Published on Africa Can End Poverty

What’s the first step in building climate-smart food systems across Africa?

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Working Together to Grow a Green Economy

I was recently in Kenya, where I met several long-time farmers. They took us around their farms and described some of the challenges they’ve faced in recent years, as unpredictable weather has wreaked havoc on their harvests.

Visiting farms and talking to farmers around Africa, it’s undeniable that climate change is having an impact. Climate change has resulted in down-sized harvests, lower incomes and greater hardship for farmers. And it’s not just farmers who are affected. Because there is less food in the market, many people aren’t getting enough food to eat. The ongoing El Nino crisis and droughts in India, Malawi, and Ethiopia have highlighted just how vulnerable food systems in developing countries are to climatic shocks. The headlines from these countries have mobilized global attention and action.

The Sahel region has not been severely affected by the ongoing El Nino crisis, but it is not immune to the impacts of climate change. For example, in Niger, droughts happen once every three years on average. This has forced farmers in Niger’s farmers to be perpetually in crisis response mode. Increasing erratic weather patterns are definitely making farmers more vulnerable—to hunger, poverty, lower incomes. Urgent actions are needed to build the resilience of farmers and the food system to better adapt to a changing climate.

There have been steps in the right direction in Niger. Early this year, the World Bank (WB) approved $111 million in new financing to boost productivity in Niger’s agriculture sector and improve its resilience to climate risks. The Niger Climate-Smart Agriculture (CSA) Support Project is the first Bank project in Africa designed specifically to deliver climate smart agriculture--namely increased productivity, enhanced resilience and reduced greenhouse gas emissions. It is aligned with the Government of Niger’s ‘Nigeriens Nourish Nigeriens’ (3N) Initiative.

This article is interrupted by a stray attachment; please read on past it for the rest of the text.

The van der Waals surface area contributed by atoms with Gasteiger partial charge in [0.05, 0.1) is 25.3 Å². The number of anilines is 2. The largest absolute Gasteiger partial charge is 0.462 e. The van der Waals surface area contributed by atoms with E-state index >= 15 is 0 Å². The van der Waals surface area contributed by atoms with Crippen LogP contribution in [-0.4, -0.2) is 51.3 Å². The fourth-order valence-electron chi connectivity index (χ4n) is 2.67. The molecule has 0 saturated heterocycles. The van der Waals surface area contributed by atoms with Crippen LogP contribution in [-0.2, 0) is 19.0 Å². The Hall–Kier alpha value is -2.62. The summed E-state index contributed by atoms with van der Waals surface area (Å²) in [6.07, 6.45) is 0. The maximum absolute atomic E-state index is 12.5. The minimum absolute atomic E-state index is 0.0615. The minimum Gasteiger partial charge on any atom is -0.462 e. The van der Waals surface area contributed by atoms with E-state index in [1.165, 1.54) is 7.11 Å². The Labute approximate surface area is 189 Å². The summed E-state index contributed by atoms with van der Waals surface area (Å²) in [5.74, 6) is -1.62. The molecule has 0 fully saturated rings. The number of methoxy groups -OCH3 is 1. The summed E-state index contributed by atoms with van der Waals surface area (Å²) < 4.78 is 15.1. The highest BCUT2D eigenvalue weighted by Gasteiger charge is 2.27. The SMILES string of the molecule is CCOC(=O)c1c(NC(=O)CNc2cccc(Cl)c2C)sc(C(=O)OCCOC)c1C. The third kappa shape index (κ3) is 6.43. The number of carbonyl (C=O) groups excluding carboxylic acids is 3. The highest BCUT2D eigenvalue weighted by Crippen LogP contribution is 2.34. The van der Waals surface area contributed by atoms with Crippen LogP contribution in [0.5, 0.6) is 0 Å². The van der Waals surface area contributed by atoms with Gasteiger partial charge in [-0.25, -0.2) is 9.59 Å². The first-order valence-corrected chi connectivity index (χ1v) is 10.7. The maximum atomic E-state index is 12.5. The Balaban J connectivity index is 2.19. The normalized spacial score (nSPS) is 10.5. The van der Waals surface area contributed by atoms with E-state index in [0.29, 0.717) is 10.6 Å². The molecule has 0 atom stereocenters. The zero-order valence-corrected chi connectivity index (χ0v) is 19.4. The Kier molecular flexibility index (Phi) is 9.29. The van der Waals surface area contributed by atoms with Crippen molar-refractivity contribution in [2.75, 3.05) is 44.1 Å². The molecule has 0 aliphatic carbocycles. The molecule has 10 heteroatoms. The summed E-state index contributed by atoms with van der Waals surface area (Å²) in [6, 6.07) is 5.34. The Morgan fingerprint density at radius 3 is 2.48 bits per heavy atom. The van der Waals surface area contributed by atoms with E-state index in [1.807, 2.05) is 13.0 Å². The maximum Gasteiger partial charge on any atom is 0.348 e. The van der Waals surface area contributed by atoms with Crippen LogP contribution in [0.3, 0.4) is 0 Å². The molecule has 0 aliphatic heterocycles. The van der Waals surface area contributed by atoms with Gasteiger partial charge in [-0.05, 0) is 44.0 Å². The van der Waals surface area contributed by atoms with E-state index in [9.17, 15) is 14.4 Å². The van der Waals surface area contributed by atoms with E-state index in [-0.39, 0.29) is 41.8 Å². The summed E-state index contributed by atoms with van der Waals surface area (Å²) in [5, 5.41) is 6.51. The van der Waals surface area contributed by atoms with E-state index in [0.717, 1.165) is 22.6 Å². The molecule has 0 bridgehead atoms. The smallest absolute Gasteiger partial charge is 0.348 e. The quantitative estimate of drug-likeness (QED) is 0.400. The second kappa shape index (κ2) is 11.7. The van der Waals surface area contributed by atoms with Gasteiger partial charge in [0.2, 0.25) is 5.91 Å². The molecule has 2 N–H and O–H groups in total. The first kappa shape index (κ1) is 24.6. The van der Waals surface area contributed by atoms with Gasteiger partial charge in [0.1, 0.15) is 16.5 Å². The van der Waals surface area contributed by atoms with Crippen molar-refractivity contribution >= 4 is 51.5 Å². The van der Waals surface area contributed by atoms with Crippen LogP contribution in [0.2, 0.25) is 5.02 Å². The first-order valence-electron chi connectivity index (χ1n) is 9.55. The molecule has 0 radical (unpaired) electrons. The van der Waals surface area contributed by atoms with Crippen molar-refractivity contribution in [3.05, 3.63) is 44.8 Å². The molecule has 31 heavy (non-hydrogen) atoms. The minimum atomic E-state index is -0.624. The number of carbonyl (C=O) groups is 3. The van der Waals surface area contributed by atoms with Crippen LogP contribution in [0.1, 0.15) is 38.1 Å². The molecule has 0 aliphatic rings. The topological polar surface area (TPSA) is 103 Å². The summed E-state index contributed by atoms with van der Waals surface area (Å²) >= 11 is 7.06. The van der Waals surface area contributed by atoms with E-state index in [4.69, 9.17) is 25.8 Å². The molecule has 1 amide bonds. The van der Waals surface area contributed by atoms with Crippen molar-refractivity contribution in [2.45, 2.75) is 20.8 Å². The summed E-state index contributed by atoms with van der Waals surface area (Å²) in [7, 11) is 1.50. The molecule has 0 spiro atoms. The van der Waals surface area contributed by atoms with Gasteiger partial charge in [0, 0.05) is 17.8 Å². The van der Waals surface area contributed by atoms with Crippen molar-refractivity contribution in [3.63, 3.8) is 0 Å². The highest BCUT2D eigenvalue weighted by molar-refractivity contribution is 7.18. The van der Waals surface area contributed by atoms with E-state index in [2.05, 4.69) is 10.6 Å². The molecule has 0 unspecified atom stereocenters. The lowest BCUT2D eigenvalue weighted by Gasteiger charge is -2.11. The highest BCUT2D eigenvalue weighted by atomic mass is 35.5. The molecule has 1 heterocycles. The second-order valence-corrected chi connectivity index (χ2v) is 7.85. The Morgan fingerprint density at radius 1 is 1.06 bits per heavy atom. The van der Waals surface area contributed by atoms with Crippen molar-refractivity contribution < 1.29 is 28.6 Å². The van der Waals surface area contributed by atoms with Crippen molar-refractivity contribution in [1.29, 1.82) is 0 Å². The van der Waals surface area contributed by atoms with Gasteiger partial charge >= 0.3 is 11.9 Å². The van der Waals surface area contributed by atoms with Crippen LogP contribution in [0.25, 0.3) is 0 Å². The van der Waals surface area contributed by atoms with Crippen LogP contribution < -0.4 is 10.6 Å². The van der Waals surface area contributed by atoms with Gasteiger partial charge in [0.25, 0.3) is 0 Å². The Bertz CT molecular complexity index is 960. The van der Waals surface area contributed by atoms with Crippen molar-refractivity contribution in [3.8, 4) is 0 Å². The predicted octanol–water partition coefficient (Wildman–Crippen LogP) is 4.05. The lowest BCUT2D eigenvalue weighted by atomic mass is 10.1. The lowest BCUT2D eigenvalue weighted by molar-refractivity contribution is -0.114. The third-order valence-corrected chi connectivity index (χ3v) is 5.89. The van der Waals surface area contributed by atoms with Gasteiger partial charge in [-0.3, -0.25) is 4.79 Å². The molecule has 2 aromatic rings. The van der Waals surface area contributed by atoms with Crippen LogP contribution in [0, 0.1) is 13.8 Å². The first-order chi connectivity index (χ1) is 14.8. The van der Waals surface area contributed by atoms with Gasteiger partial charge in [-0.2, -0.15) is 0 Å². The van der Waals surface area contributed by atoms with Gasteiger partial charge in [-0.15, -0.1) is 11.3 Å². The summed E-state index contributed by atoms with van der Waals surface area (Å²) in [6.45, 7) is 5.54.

We hope that efforts in Niger will pave the way for similar initiatives across Africa. The outlook is promising. Governments are increasingly committed to climate-smart agriculture, and are creating incentives, enabling environments and policies that are conducive to it. The Africa Climate Business Plan provides a good roadmap for action. But where’s a good place to start?

Our experience in Niger tells us that risk assessments are an important part of building climate-smart food systems. Indeed, to fix a problem, you need to understand it first. Identifying appropriate solutions and establishing resilience building measures starts with diagnosing the root causes of vulnerability.

The WB Agricultural Sector Risk Assessment for Niger (2012) highlighted the frequency and adverse consequences of agricultural risks--principally droughts-- on rural livelihoods, poor households, GDP, and the overall economy. The assessment allowed a shift from ‘reactive’ crisis response to more proactive resilience building. Drawing from the risk assessment, and under the leadership of the 3N High Commission, the Government of Niger developed a 10-year action plan for risk management (PAGRA) that prioritized short and medium term actions to build the resilience of the food system in Niger.

Beyond Niger, risk assessments have proven to be useful entry points for building consensus and fostering dialogue with clients to manage risk in the short term and build resilience in the medium term. The WB has conducted 15 agricultural sector risk assessments for countries including Kenya, Malawi, and Rwanda. The risk assessments have informed governments’ efforts to mainstream resilience into their agriculture and food systems and paved the way for transformative initiatives like the Niger CSA project. Risk assessments have also driven the development of other projects, which are already in the pipeline. Building resilience is a challenging endeavor. It requires long-term sustained engagement, commitment, and concerted action. It also requires recognizing and doing painstaking analysis around risks. But the reward of a more resilient food system is well worth the effort.


Amadou Ba

Senior Agriculture Economist

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